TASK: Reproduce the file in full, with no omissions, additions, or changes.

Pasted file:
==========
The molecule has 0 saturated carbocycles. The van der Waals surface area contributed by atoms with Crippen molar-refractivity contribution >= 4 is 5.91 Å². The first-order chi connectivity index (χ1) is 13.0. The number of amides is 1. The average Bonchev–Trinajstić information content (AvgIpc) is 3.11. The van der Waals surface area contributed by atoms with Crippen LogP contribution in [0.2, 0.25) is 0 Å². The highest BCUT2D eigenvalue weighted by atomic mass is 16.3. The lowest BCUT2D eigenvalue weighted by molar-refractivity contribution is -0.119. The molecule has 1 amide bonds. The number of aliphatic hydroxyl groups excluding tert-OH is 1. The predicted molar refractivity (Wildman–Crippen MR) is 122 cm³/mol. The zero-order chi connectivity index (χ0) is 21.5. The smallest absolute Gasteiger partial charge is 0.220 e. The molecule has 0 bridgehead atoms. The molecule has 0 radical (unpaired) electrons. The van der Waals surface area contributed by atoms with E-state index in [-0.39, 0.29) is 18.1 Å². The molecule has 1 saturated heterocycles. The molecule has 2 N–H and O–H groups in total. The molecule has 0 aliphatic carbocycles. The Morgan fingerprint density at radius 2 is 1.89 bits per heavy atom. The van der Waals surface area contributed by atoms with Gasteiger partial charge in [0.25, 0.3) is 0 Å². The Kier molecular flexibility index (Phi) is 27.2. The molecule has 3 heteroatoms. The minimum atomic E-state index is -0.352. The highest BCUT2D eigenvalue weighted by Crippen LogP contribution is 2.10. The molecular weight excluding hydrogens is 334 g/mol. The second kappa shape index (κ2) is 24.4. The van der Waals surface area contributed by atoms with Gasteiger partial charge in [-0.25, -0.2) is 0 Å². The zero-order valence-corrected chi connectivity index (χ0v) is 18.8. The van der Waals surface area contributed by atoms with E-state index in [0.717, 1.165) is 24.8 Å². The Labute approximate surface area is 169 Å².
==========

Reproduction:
The molecule has 0 saturated carbocycles. The van der Waals surface area contributed by atoms with Crippen molar-refractivity contribution >= 4 is 5.91 Å². The first-order chi connectivity index (χ1) is 13.0. The number of amides is 1. The average Bonchev–Trinajstić information content (AvgIpc) is 3.11. The van der Waals surface area contributed by atoms with Crippen LogP contribution in [0.2, 0.25) is 0 Å². The highest BCUT2D eigenvalue weighted by atomic mass is 16.3. The lowest BCUT2D eigenvalue weighted by molar-refractivity contribution is -0.119. The molecule has 1 amide bonds. The number of aliphatic hydroxyl groups excluding tert-OH is 1. The predicted molar refractivity (Wildman–Crippen MR) is 122 cm³/mol. The zero-order chi connectivity index (χ0) is 21.5. The smallest absolute Gasteiger partial charge is 0.220 e. The molecule has 0 bridgehead atoms. The molecule has 0 radical (unpaired) electrons. The van der Waals surface area contributed by atoms with E-state index in [-0.39, 0.29) is 18.1 Å². The molecule has 1 saturated heterocycles. The molecule has 2 N–H and O–H groups in total. The molecule has 0 aliphatic carbocycles. The Morgan fingerprint density at radius 2 is 1.89 bits per heavy atom. The van der Waals surface area contributed by atoms with Gasteiger partial charge in [0.25, 0.3) is 0 Å². The Kier molecular flexibility index (Phi) is 27.2. The molecule has 3 heteroatoms. The minimum atomic E-state index is -0.352. The highest BCUT2D eigenvalue weighted by Crippen LogP contribution is 2.10. The molecular weight excluding hydrogens is 334 g/mol. The second kappa shape index (κ2) is 24.4. The van der Waals surface area contributed by atoms with Gasteiger partial charge in [-0.25, -0.2) is 0 Å². The zero-order valence-corrected chi connectivity index (χ0v) is 18.8. The van der Waals surface area contributed by atoms with E-state index in [0.717, 1.165) is 24.8 Å². The Labute approximate surface area is 169 Å².